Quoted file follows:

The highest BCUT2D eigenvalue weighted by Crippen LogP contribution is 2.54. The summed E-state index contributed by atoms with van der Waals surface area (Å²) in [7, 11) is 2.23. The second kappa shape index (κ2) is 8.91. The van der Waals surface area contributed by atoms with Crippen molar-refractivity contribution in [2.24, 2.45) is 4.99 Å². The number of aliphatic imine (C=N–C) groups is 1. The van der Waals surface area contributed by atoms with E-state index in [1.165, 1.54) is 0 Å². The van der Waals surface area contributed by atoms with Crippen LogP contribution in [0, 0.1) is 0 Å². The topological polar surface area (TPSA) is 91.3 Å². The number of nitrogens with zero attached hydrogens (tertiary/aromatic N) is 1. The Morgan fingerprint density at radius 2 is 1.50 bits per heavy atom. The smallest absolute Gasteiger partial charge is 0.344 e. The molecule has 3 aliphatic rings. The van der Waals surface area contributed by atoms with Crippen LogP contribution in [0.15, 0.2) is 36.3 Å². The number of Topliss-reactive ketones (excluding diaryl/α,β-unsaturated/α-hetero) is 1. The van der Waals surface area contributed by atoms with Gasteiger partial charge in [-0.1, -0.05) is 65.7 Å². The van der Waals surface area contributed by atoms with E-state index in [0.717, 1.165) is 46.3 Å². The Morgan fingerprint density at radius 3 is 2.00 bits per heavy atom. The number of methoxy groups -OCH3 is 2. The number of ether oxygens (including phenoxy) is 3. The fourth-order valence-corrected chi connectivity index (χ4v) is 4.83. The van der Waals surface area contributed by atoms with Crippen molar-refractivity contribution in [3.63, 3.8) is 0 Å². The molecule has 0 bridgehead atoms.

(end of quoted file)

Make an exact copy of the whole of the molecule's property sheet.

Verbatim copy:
The highest BCUT2D eigenvalue weighted by Crippen LogP contribution is 2.54. The summed E-state index contributed by atoms with van der Waals surface area (Å²) in [7, 11) is 2.23. The second kappa shape index (κ2) is 8.91. The van der Waals surface area contributed by atoms with Crippen molar-refractivity contribution in [2.24, 2.45) is 4.99 Å². The number of aliphatic imine (C=N–C) groups is 1. The van der Waals surface area contributed by atoms with E-state index in [1.165, 1.54) is 0 Å². The van der Waals surface area contributed by atoms with Crippen LogP contribution in [0, 0.1) is 0 Å². The topological polar surface area (TPSA) is 91.3 Å². The number of nitrogens with zero attached hydrogens (tertiary/aromatic N) is 1. The Morgan fingerprint density at radius 2 is 1.50 bits per heavy atom. The smallest absolute Gasteiger partial charge is 0.344 e. The molecule has 3 aliphatic rings. The van der Waals surface area contributed by atoms with Crippen LogP contribution in [0.15, 0.2) is 36.3 Å². The number of Topliss-reactive ketones (excluding diaryl/α,β-unsaturated/α-hetero) is 1. The van der Waals surface area contributed by atoms with Gasteiger partial charge in [-0.1, -0.05) is 65.7 Å². The van der Waals surface area contributed by atoms with E-state index in [0.717, 1.165) is 46.3 Å². The Morgan fingerprint density at radius 3 is 2.00 bits per heavy atom. The number of methoxy groups -OCH3 is 2. The number of ether oxygens (including phenoxy) is 3. The fourth-order valence-corrected chi connectivity index (χ4v) is 4.83. The van der Waals surface area contributed by atoms with Crippen molar-refractivity contribution in [3.63, 3.8) is 0 Å². The molecule has 0 bridgehead atoms.